Workshop on Empowerment

Obstacles, Flaws, and Achievements

Background. Initially the idea of empowerment was used as a critical ideal -- for criticizing top-down development efforts that failed to empower the people they meant to benefit. More recently, however, development workers and organizations have adopted it as a practical goal. As a result, experience has been gained on how empowerment efforts can go well or badly, and this has stimulated discussion on "rethinking empowerment".

Objectives. The May 4 workshop will focus on how attempts at empowerment can go well or badly. It is a "scoping" workshop with two immediate objectives: (1) to identify emerging challenges and obstacles to empowerment, and (2) to identify ways in which empowerment efforts can succeed, fall short, or go wrong. The morning session will draw heavily from the experience of development workers and leaders, while the afternoon session will draw more from the thinking of development researchers.

These scoping exercises will help to shape the next phase of the Ethics of Empowerment research program led by development ethicists Jay Drydyk and Christine Koggel.

Ethics of Empowerment Project. While there is agreement among development ethicists that development, insofar as it is a socially worthy goal, must be empowering, there is considerably less agreement about what this "empowerment" should entail. Some writers focus on the kind of individual empowerment in which people become able to accomplish more for themselves, within their social contexts. This sort of empowerment is often noted as especially important for women in development. Other writers focus more on collective action, in particular the participation of stakeholders in project decision-making. The Ethics of Empowerment project aims to clarify the meaning of "empowerment", to clarify its value from an ethical point of view, to identify potential flaws of empowerment efforts, and to re-articulate an ideal of empowerment that leads forward from this experience.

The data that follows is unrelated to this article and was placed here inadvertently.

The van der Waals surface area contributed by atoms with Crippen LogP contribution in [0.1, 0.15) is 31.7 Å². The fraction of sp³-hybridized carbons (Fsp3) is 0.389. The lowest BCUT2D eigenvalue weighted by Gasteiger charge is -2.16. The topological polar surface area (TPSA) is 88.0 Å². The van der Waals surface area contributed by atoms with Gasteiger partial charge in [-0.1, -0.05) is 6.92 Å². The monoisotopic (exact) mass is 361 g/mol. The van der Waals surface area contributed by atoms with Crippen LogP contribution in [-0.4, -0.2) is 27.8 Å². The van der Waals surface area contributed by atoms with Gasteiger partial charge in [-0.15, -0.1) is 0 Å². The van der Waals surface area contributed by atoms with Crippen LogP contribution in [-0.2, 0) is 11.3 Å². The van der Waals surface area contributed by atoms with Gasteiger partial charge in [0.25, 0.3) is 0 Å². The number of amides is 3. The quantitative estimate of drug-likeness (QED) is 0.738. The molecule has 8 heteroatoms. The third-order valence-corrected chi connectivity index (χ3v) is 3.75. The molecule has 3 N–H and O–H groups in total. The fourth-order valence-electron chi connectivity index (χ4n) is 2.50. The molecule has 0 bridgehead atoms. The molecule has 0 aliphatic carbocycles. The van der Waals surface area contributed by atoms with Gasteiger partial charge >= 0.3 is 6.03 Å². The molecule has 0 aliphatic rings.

Speakers: Methodius Kusumahadi (USC-Satunama, Indonesia), Janice Newberry (University of Lethbridge), Patti Petesch (Moving Out of Poverty study, World Bank), Shirin Rai (University of Warwick), Naila Kabeer (University of Sussex), David Crocker (University of Maryland).

Venue: Carleton University, Dunton Tower 2203

For more information email .